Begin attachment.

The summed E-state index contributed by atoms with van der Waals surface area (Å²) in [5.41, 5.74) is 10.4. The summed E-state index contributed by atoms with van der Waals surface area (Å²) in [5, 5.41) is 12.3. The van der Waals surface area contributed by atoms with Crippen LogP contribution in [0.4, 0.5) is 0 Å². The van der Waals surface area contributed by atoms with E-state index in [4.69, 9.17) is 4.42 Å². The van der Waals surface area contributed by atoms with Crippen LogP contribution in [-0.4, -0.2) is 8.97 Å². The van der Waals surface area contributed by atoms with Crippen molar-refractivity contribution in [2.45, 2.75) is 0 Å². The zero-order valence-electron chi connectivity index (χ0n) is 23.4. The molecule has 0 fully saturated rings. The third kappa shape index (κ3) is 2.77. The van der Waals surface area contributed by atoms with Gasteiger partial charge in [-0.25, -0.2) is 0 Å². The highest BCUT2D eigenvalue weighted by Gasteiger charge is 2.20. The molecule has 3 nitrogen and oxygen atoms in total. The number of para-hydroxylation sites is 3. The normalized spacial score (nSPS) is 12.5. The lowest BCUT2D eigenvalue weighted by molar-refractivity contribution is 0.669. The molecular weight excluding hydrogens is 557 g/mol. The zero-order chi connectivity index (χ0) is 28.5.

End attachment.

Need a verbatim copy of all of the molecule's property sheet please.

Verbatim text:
The summed E-state index contributed by atoms with van der Waals surface area (Å²) in [5.41, 5.74) is 10.4. The summed E-state index contributed by atoms with van der Waals surface area (Å²) in [5, 5.41) is 12.3. The van der Waals surface area contributed by atoms with Crippen LogP contribution in [0.4, 0.5) is 0 Å². The van der Waals surface area contributed by atoms with E-state index in [4.69, 9.17) is 4.42 Å². The van der Waals surface area contributed by atoms with Crippen LogP contribution in [-0.4, -0.2) is 8.97 Å². The van der Waals surface area contributed by atoms with Crippen molar-refractivity contribution in [2.45, 2.75) is 0 Å². The zero-order valence-electron chi connectivity index (χ0n) is 23.4. The molecule has 0 fully saturated rings. The third kappa shape index (κ3) is 2.77. The van der Waals surface area contributed by atoms with Gasteiger partial charge in [-0.25, -0.2) is 0 Å². The highest BCUT2D eigenvalue weighted by Gasteiger charge is 2.20. The molecule has 3 nitrogen and oxygen atoms in total. The number of para-hydroxylation sites is 3. The normalized spacial score (nSPS) is 12.5. The lowest BCUT2D eigenvalue weighted by molar-refractivity contribution is 0.669. The molecular weight excluding hydrogens is 557 g/mol. The zero-order chi connectivity index (χ0) is 28.5.